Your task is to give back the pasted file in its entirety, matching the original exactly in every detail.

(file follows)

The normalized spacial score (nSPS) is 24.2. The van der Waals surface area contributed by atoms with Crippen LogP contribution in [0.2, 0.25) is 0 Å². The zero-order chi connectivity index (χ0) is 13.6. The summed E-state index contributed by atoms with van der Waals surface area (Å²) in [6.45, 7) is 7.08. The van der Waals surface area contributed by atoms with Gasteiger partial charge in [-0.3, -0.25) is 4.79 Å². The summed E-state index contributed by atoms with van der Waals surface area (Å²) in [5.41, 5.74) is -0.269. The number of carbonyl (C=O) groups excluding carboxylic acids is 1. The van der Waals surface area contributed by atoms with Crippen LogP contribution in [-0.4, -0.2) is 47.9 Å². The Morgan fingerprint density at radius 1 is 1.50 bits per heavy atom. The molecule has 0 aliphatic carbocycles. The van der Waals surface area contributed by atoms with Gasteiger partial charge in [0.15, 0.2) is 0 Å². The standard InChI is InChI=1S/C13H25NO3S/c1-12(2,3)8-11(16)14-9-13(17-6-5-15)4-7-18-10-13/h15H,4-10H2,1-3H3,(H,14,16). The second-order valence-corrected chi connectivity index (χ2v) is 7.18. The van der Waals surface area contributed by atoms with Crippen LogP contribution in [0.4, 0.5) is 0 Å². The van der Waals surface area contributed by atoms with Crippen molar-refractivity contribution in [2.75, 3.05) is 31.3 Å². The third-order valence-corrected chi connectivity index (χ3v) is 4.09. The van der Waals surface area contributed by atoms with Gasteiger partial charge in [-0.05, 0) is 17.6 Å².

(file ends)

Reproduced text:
The normalized spacial score (nSPS) is 24.2. The van der Waals surface area contributed by atoms with Crippen LogP contribution in [0.2, 0.25) is 0 Å². The zero-order chi connectivity index (χ0) is 13.6. The summed E-state index contributed by atoms with van der Waals surface area (Å²) in [6.45, 7) is 7.08. The van der Waals surface area contributed by atoms with Gasteiger partial charge in [-0.3, -0.25) is 4.79 Å². The summed E-state index contributed by atoms with van der Waals surface area (Å²) in [5.41, 5.74) is -0.269. The number of carbonyl (C=O) groups excluding carboxylic acids is 1. The van der Waals surface area contributed by atoms with Crippen LogP contribution in [-0.4, -0.2) is 47.9 Å². The Morgan fingerprint density at radius 1 is 1.50 bits per heavy atom. The molecule has 0 aliphatic carbocycles. The van der Waals surface area contributed by atoms with Gasteiger partial charge in [0.15, 0.2) is 0 Å². The standard InChI is InChI=1S/C13H25NO3S/c1-12(2,3)8-11(16)14-9-13(17-6-5-15)4-7-18-10-13/h15H,4-10H2,1-3H3,(H,14,16). The second-order valence-corrected chi connectivity index (χ2v) is 7.18. The van der Waals surface area contributed by atoms with Crippen LogP contribution in [0.4, 0.5) is 0 Å². The van der Waals surface area contributed by atoms with Crippen molar-refractivity contribution in [2.75, 3.05) is 31.3 Å². The third-order valence-corrected chi connectivity index (χ3v) is 4.09. The van der Waals surface area contributed by atoms with Gasteiger partial charge in [-0.05, 0) is 17.6 Å².